Indian Hills College Students

Indian Hills college students buy books for the first school term.

OTTUMWA — Ottumwa School District students aren’t the only ones gearing up for the first week of school.

This week Indian Hills Community College Students, new and current, are transitioning to the first week of college. College students are able to go to student services asking for financial help, academic services and even moving in. New students will move into the residence halls on Saturday and current ones will move in the next day.

Student Life Director Jamarco Clark knows the anxiousness college students can face, especially the first year students. For this reason he wanted a new student move in day for them to ease up.

“[Moving in] gives them the opportunity to be here on their own and come out of their shell,” Clark said, “the big part in transitioning is myself and my staff create an environment that’s inviting them to come out of their shells and also nurtures that nervousness and promotes opportunity to step out of that shell.”

Anxiousness doesn’t have to set in for long. Clark said there are clubs and activities for all students to participate in, whether their interests lie in sports, science, math, or the arts. He said all students, current and new can overcome anxiousness by joining a club or participating in many activities, from talent shows to movie nights.

“We’re going to work to make sure that the overwhelming is at a minimum,” Clark said. “Trying to reach them through many different mediums and do what we can to appeal to the different types of students.”

These “mediums” include communicating with the students about different school events or resources or find other approaches that work for students. “It takes experiment and planning,” Clark said, “it takes some failure to know that ‘hey that didn’t work for this group we need to try something different.’ The best medium is talking to the student themselves and finding what they want to do.”

Students who deal with mental health issues can also find resources for themselves. This year, Clark said there will be an on campus mental health counselor who will work with students dealing with these issues. It’s free to the students and they are free to come in at anytime.

“We already had students be seen,” Clark said, “It’s just great that we’re going to be able to have that. Mental health is really prevalent on college campuses. We are excited to have someone here full time to help our students and meet the needs they may have.”

Clark also said those who deal with mental health not only have the option of confiding in the new mental health counselor, but also have the option of speaking with others on campus. “There’s a lot of people here to help you out,” Clark said, “whether it be an RA (Resident Assistant) or someone in my office. We got our measures in place to be able to help the students out. Just know that on our campus there are people ready to help. If you’re feeling anxious or depressed — talk to someone.”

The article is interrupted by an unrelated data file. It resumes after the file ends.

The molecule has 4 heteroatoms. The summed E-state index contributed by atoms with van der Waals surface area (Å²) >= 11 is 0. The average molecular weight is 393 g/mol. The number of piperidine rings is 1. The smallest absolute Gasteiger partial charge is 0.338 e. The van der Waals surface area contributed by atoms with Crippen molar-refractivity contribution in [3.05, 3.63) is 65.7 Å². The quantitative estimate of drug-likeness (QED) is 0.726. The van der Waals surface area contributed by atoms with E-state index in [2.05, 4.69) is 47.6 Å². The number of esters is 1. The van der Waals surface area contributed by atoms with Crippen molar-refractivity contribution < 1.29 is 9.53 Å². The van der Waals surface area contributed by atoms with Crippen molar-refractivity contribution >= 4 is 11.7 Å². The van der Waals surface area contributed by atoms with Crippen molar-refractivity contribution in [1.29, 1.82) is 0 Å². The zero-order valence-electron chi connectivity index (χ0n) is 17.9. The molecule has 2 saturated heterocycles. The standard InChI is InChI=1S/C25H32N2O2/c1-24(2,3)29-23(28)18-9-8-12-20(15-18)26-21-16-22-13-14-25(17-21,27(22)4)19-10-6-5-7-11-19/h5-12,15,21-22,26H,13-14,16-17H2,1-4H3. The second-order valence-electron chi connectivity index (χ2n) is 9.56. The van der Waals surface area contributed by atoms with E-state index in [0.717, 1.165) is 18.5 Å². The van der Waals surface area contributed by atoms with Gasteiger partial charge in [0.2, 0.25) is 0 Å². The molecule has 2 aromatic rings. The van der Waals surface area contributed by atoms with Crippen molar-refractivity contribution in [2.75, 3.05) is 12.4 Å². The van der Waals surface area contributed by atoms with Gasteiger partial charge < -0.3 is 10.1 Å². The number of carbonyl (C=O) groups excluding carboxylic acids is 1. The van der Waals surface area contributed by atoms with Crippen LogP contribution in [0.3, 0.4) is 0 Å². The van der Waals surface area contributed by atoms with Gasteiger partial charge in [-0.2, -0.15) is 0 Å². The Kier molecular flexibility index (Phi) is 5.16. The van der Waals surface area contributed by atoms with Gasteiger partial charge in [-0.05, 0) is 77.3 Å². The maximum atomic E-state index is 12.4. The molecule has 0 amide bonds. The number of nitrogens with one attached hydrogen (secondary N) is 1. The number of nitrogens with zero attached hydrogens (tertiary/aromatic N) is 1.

The mental health counselor isn’t the only new addition to campus. Clark said students and staff can look forward to comedians coming in during lunchtime and food pantries, however, these food pantries are only exclusive to Indian Hills students, one being on the Centerville Campus and the other in Ottumwa.

Although this is Clark’s second year as a student life director, he wants to see the college grow in activities. Starting the food pantries is one step, and he hopes to see the Centerville campus food pantry open on the second week of September and Ottumwa’s open by the beginning of October.

Clark said he will work diligently to see growth, especially now that he has more experience. “I have a better grasp on what I’m doing, “ he said. “I’m understanding our student population. We’re going to be locked in and loaded with our mental health counselor, violence and prevention and residence life department and student activities.”

Ultimately Clark said Indian Hills wants to be a college that prepares students for undergraduate college or the work field.

“We’re doing our part to put good individuals out into society,” he said. We want to make sure we are instilling those values and giving them those learning moments, like telling them they will work with different people and to talk about the appreciation of differences. Have those moments to have real life teachable moments. From student life to student development we do doing everything we can to make them good stewards of society.”

Chiara Romero can be reached at


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